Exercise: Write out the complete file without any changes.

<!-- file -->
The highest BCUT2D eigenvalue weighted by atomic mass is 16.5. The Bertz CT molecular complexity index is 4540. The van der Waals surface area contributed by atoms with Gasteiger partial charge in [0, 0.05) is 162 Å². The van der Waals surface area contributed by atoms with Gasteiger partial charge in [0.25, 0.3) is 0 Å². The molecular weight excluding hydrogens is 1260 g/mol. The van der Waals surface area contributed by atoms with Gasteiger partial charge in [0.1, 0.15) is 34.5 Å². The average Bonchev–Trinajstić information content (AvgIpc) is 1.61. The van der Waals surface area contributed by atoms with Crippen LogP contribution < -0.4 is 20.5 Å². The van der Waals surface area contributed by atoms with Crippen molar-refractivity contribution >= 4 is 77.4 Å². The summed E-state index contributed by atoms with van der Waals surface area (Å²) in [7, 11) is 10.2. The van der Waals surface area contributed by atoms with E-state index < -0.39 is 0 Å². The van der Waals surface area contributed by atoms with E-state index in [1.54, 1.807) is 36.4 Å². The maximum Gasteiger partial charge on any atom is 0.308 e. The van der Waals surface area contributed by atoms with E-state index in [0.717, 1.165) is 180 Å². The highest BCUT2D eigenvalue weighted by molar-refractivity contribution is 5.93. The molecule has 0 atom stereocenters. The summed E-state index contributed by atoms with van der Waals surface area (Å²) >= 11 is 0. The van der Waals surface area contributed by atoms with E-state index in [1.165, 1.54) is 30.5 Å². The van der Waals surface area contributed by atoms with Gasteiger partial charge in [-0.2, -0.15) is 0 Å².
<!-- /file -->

The highest BCUT2D eigenvalue weighted by atomic mass is 16.5. The Bertz CT molecular complexity index is 4540. The van der Waals surface area contributed by atoms with Gasteiger partial charge in [0, 0.05) is 162 Å². The van der Waals surface area contributed by atoms with Gasteiger partial charge in [0.25, 0.3) is 0 Å². The molecular weight excluding hydrogens is 1260 g/mol. The van der Waals surface area contributed by atoms with Gasteiger partial charge in [0.1, 0.15) is 34.5 Å². The average Bonchev–Trinajstić information content (AvgIpc) is 1.61. The van der Waals surface area contributed by atoms with Crippen LogP contribution < -0.4 is 20.5 Å². The van der Waals surface area contributed by atoms with Crippen molar-refractivity contribution >= 4 is 77.4 Å². The summed E-state index contributed by atoms with van der Waals surface area (Å²) in [7, 11) is 10.2. The van der Waals surface area contributed by atoms with E-state index < -0.39 is 0 Å². The van der Waals surface area contributed by atoms with E-state index in [1.54, 1.807) is 36.4 Å². The maximum Gasteiger partial charge on any atom is 0.308 e. The van der Waals surface area contributed by atoms with E-state index in [0.717, 1.165) is 180 Å². The highest BCUT2D eigenvalue weighted by molar-refractivity contribution is 5.93. The molecule has 0 atom stereocenters. The summed E-state index contributed by atoms with van der Waals surface area (Å²) >= 11 is 0. The van der Waals surface area contributed by atoms with E-state index in [1.165, 1.54) is 30.5 Å². The van der Waals surface area contributed by atoms with Gasteiger partial charge in [-0.2, -0.15) is 0 Å².